Originally published in The St. Louis Post-Dispatch in 1992.
Bigotry, it has been said, is the spawn of fear and ignorance in combination. There are few instances where this is more clearly illustrated than House Resolution 123, The Language of Government Act. Rep. Bill Emerson (R-Cape Girardeau), the resolution's author, wants to make sure the federal government does business in English and only English.
Language may be the last acceptable bastion of cultural xenophobia. It comes naturally to us and is a major feature of the stereotypical Ugly American. That doesn't mean it makes any sense.
Throughout history language intolerance has been the province of totalitarians and fearmongers. From Nazi Germany to latter day Azerbaidzhan language suppression is the hallmark of the tenuous hold of tyrants.
Emerson's legislation has attracted more than a hundred co-sponsors in Congress, including Republican Mel Hancock and Democrat Ike Skelton from the Missouri delegation. A spokesman for Emerson says the backing is bipartisan and geographically diverse. The congressman's office expects hearings on the issue to get underway in early 1992.
Moves by border states toward bilingualism and the secessionist rumblings of the French-speaking Quebec province in Canada sparked Emerson to action. He says there is a groundswell of support for a common language, evidenced by a September rally in Washington and survey results that show non-English speakers themselves in favor of the measure.
Emerson "wanted to make sure we don't have another civil war, this time over language," his spokesman said. The sad irony is that the bill, if it does anything, could engender just that.
"From linguistic intolerance we go by easy stages to national intolerance pure and simple, where language serves merely as a means of expression," wrote Mario Pei in his book "The Story of Language." The process works in the other direction, too.
Wholly removed from the bias of this proposal is its futility.
Emerson is careful to point out his support for cultural diversity. But disclaimers do nothing to vitiate the prejudice inherent in his actions. Throughout history language intolerance has been the province of totalitarians and fearmongers. From Nazi Germany to latter day Azerbaidzhan language suppression is the hallmark of the tenuous hold of tyrants.
Does the U.S. really want to ally itself with the fascism of Mussolini, who forced a single dialect upon Italy? Does Emerson seek to emulate Franco, who banned the teaching of Basque and Catalan in the regions of Spain where those tongues were native? For the sake of debate, however, let us discount whatever agenda, overt or otherwise, this resolution might have at its root and instead focus on its usefulness. It is a paradox that on the one hand this legislation, if passed, would almost certainly fail to have any influence on language in the U.S. while on the other hand, even if it were effective, would most likely be completely unnecessary.
Wholly removed from the bias of this proposal is its futility. Emerson might just as well legislate a new law of gravity for all the good it would do. Language is not something controlled by governmental fiat. Laws do not alter the immutable direction language takes and may, ironically, work at cross purposes to their stated goals.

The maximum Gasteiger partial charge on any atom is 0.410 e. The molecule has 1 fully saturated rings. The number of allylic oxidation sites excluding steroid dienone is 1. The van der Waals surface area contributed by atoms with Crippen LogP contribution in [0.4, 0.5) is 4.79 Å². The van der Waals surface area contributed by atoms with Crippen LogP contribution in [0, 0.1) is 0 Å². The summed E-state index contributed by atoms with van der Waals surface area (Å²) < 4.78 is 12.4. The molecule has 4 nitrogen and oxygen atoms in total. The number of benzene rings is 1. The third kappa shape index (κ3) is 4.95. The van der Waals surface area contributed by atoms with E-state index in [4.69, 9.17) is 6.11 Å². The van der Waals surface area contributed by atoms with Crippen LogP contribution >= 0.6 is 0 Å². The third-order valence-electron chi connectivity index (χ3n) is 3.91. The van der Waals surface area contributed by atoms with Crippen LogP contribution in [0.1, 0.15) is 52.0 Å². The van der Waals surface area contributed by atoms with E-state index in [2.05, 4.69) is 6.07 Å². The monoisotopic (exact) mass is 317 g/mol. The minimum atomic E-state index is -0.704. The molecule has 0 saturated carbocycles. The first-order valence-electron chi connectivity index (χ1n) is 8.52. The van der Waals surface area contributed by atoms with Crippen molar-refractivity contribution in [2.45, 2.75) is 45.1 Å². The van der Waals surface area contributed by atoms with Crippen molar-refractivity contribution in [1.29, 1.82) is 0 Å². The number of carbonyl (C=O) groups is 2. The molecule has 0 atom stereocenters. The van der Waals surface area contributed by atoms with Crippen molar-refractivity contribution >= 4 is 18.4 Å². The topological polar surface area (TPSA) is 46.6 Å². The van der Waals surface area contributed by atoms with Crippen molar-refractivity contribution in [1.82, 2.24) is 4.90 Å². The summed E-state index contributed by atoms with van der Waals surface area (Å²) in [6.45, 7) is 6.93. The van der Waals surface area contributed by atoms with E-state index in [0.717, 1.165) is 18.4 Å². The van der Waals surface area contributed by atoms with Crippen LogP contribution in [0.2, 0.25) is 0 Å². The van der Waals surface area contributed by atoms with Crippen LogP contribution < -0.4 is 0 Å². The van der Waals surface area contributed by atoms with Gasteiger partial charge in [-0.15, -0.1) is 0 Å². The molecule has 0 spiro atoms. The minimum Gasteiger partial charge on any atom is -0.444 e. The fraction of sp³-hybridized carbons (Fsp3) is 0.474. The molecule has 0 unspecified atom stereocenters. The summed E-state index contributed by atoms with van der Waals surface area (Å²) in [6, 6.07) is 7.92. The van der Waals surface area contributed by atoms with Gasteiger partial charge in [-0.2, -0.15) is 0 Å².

"Since language is the paramount symbol of nationality it is not surprising that an official prohibition to use a language has often been the prime cause of its survival," Pei wrote.
Bill Bryson, in his book "The Mother Tongue," notes that at one time the laws of England called for imprisonment of those who spoke, taught or made signs in Welsh, and yet the language and its speakers persevered. Then, beginning in the 1960s, the United Kingdom undertook to subsidize Welsh in the form of television broadcasts, educational programs and an "official" language designation. Nonetheless, Welsh is now in inexorable decline.
A final argument against the Language of Government Act is its sheer superfluity: We don't need it to achieve the aims it purports to champion. There is nothing to indicate that this country is at the brink of linguistic calamity. Indeed, all evidence points to the ascendancy of English as the global tongue of commerce, science and government. (Which isn't to say English is any better or worse suited for the purpose than other languages -- it is merely the benefactor of the aforesaid unalterable arbitrary forces.)
There has been of late an influx of Spanish and Vietnamese speakers into the United States, but nothing much different from the German and Italian speakers who came earlier. English in this country withstood those incursions as it undoubtedly will withstand current and future waves of immigrants. Emerson's own arguments ensure it.
The congressman says his proposal is designed to "open doors for (non-English speakers) for jobs, better opportunities, better understanding." These very things provide strong enough motivation to learn English without bureaucratic regulation. Emerson, a Republican, should have more faith in the carrot of the marketplace instead of the stick of government intervention.
Bryson cites a 1985 Rand Corporation study that shows more than half of second-generation Mexican immigrants can speak only one language. That language is English. Essentially all of the rest, including first-generation Mexican-Americans, are bilingual.
There is one argument in favor of Emerson's proposal. Anyone who tried to slog through Missouri's epic Proposition B that nosedived to defeat Nov. 5 would have to agree that the legislators in Jefferson City need to abandon whatever language it is they're using and go back to English.